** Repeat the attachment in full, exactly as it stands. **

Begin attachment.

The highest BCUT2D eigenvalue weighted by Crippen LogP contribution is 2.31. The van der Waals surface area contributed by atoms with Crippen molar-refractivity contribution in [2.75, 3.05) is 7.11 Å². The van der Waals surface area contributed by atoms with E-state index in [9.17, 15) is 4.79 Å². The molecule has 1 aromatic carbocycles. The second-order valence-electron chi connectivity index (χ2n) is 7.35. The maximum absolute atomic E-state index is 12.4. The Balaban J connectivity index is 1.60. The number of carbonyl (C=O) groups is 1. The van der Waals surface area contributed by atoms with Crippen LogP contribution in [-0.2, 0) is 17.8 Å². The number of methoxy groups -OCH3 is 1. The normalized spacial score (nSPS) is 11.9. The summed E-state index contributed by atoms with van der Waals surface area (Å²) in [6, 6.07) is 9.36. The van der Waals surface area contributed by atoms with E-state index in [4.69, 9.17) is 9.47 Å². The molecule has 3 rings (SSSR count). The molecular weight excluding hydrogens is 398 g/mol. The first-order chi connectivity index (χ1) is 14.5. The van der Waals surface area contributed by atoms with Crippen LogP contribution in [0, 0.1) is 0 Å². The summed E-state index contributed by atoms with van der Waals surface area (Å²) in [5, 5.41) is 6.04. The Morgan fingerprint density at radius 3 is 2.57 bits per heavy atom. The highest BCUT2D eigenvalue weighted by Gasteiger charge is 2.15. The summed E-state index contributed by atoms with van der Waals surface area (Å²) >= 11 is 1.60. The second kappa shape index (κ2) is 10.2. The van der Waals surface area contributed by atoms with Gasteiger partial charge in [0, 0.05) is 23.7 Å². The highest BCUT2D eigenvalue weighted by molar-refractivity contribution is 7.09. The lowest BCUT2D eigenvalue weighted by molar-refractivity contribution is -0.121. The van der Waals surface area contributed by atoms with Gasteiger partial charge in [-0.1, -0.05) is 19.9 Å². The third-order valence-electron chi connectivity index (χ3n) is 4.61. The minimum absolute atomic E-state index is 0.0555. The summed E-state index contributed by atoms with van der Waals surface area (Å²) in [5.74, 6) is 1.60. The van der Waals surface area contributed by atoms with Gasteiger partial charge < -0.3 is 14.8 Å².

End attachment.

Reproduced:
The highest BCUT2D eigenvalue weighted by Crippen LogP contribution is 2.31. The van der Waals surface area contributed by atoms with Crippen molar-refractivity contribution in [2.75, 3.05) is 7.11 Å². The van der Waals surface area contributed by atoms with E-state index in [9.17, 15) is 4.79 Å². The molecule has 1 aromatic carbocycles. The second-order valence-electron chi connectivity index (χ2n) is 7.35. The maximum absolute atomic E-state index is 12.4. The Balaban J connectivity index is 1.60. The number of carbonyl (C=O) groups is 1. The van der Waals surface area contributed by atoms with Crippen LogP contribution in [-0.2, 0) is 17.8 Å². The number of methoxy groups -OCH3 is 1. The normalized spacial score (nSPS) is 11.9. The summed E-state index contributed by atoms with van der Waals surface area (Å²) in [6, 6.07) is 9.36. The van der Waals surface area contributed by atoms with E-state index in [4.69, 9.17) is 9.47 Å². The molecule has 3 rings (SSSR count). The molecular weight excluding hydrogens is 398 g/mol. The first-order chi connectivity index (χ1) is 14.5. The van der Waals surface area contributed by atoms with Crippen LogP contribution in [0, 0.1) is 0 Å². The summed E-state index contributed by atoms with van der Waals surface area (Å²) in [5, 5.41) is 6.04. The Morgan fingerprint density at radius 3 is 2.57 bits per heavy atom. The highest BCUT2D eigenvalue weighted by Gasteiger charge is 2.15. The summed E-state index contributed by atoms with van der Waals surface area (Å²) >= 11 is 1.60. The second kappa shape index (κ2) is 10.2. The van der Waals surface area contributed by atoms with Gasteiger partial charge in [0, 0.05) is 23.7 Å². The highest BCUT2D eigenvalue weighted by molar-refractivity contribution is 7.09. The lowest BCUT2D eigenvalue weighted by molar-refractivity contribution is -0.121. The van der Waals surface area contributed by atoms with Gasteiger partial charge in [-0.1, -0.05) is 19.9 Å². The third-order valence-electron chi connectivity index (χ3n) is 4.61. The minimum absolute atomic E-state index is 0.0555. The summed E-state index contributed by atoms with van der Waals surface area (Å²) in [5.74, 6) is 1.60. The van der Waals surface area contributed by atoms with Gasteiger partial charge < -0.3 is 14.8 Å².